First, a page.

[UPDATE: The school has backed down, see below.]
So reports CBS Los Angeles:
Sophomore Haley Bullwinkle said when she wore her NRA shirt to Canyon High School last month, she landed in the principal’s office for violating the school’s dress code that forbids offensive, violent or divisive clothing….
The shirt … features a buck, an American flag and a hunter’s silhouette. It also has the words “National Rifle Association of America: Protecting America’s Traditions Since 1871” written in the center….
Principal Kimberly Fricker [wrote] in an email [to Bullwinkle’s father that], “The shirt had a gun on it, which is not allowed by school police. It’s protocol to have students change when they’re in violation of the dress code.”
But this policy (which does indeed ban all depiction of, among other things, “violence” and “weapons”) is unconstitutional, even under the relaxed First Amendment standards applicable in government-run K-12 schools. As Newsom ex rel. Newsom v. Albemarle County School Bd. (4th Cir. 2003) held in a very similar case. And it’s also illegal under California’s Leonard Law, a state statute that provides high school students with even broader protection than does the First Amendment.
For a similar story from earlier this year, see here.
UPDATE: The NRA reports (thanks to commenter D. Laden for the pointer) that the school has apologized:
Sent on behalf of Michael L. Christensen, Superintendent of Schools, Orange Unified School District:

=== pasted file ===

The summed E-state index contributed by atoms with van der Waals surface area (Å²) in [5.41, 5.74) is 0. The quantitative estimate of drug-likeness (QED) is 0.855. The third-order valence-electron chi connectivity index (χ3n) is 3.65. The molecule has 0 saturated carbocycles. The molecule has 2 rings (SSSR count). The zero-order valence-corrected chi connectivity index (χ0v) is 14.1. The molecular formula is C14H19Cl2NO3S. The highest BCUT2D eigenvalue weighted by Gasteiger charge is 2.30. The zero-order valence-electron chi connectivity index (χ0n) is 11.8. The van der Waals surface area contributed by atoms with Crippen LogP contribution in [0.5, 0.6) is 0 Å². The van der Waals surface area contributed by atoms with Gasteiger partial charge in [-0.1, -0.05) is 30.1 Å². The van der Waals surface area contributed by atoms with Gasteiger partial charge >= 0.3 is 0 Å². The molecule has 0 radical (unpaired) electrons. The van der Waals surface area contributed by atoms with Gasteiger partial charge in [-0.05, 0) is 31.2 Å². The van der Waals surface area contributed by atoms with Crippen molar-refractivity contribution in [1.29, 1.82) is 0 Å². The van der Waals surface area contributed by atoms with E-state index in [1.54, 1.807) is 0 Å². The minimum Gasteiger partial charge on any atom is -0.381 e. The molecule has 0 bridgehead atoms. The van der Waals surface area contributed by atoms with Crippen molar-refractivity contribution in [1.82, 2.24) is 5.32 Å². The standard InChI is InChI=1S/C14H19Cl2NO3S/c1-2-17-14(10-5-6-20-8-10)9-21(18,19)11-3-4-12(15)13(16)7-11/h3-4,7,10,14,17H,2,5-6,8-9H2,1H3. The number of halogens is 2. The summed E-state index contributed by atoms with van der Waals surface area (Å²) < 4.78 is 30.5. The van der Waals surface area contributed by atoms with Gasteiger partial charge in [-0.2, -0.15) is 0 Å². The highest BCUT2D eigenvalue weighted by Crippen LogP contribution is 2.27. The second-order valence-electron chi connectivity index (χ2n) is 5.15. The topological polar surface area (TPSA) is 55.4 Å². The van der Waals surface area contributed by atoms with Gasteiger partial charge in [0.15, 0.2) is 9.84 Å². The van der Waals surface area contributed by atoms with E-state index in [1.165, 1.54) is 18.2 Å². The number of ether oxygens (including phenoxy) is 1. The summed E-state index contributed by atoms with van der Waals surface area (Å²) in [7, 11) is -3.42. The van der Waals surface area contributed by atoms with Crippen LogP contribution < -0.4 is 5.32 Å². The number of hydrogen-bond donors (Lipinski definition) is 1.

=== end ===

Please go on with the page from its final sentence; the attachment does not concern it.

Response to Canyon High School NRA Shirt Incident
Canyon High School has a policy prohibiting clothing depicting or promoting violence. In this incident, a student was referred to the counseling office by a security officer because she was wearing a shirt with a logo that included a rifle. The student was instructed by a staff member to change her shirt and was provided another shirt to wear.
The parents contacted the principal a week after the incident to express concern. At that time, the principal was unaware of the incident and provided an initial response regarding the school policy on clothing that depicts violence. After reviewing pictures of the shirt, the principal determined that the shirt logo does not promote violence.
The family was contacted and advised that wearing the shirt was not contrary to the school dress code policy and the student will be permitted to wear the shirt. The student and family received an apology and assurance that training will be provided to staff so an incident like this does not occur again.
Note that the school policy does ban depiction of “weapons,” not just “violence,” but the school district has apparently decided not to enforce that.